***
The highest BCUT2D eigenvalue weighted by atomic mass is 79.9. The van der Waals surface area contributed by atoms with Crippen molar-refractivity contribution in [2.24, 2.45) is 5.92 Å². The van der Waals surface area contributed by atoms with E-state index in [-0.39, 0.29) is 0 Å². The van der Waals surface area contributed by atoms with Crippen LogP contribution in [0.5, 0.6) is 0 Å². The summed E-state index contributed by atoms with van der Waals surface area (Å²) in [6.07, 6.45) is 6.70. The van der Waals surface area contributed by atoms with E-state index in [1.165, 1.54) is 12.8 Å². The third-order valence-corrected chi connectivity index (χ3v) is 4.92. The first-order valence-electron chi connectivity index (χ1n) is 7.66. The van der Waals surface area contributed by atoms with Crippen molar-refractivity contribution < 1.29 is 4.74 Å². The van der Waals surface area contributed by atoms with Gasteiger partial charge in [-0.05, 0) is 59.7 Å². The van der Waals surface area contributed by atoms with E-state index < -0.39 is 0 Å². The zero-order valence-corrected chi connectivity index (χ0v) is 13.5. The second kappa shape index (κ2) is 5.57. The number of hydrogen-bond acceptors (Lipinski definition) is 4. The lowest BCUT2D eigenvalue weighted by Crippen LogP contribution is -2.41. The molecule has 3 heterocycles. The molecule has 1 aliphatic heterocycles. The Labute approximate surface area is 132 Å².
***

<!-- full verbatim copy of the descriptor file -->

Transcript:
The highest BCUT2D eigenvalue weighted by atomic mass is 79.9. The van der Waals surface area contributed by atoms with Crippen molar-refractivity contribution in [2.24, 2.45) is 5.92 Å². The van der Waals surface area contributed by atoms with E-state index in [-0.39, 0.29) is 0 Å². The van der Waals surface area contributed by atoms with Crippen LogP contribution in [0.5, 0.6) is 0 Å². The summed E-state index contributed by atoms with van der Waals surface area (Å²) in [6.07, 6.45) is 6.70. The van der Waals surface area contributed by atoms with E-state index in [1.165, 1.54) is 12.8 Å². The third-order valence-corrected chi connectivity index (χ3v) is 4.92. The first-order valence-electron chi connectivity index (χ1n) is 7.66. The van der Waals surface area contributed by atoms with Crippen molar-refractivity contribution < 1.29 is 4.74 Å². The van der Waals surface area contributed by atoms with Gasteiger partial charge in [-0.05, 0) is 59.7 Å². The van der Waals surface area contributed by atoms with E-state index < -0.39 is 0 Å². The zero-order valence-corrected chi connectivity index (χ0v) is 13.5. The second kappa shape index (κ2) is 5.57. The number of hydrogen-bond acceptors (Lipinski definition) is 4. The lowest BCUT2D eigenvalue weighted by Crippen LogP contribution is -2.41. The molecule has 3 heterocycles. The molecule has 1 aliphatic heterocycles. The Labute approximate surface area is 132 Å².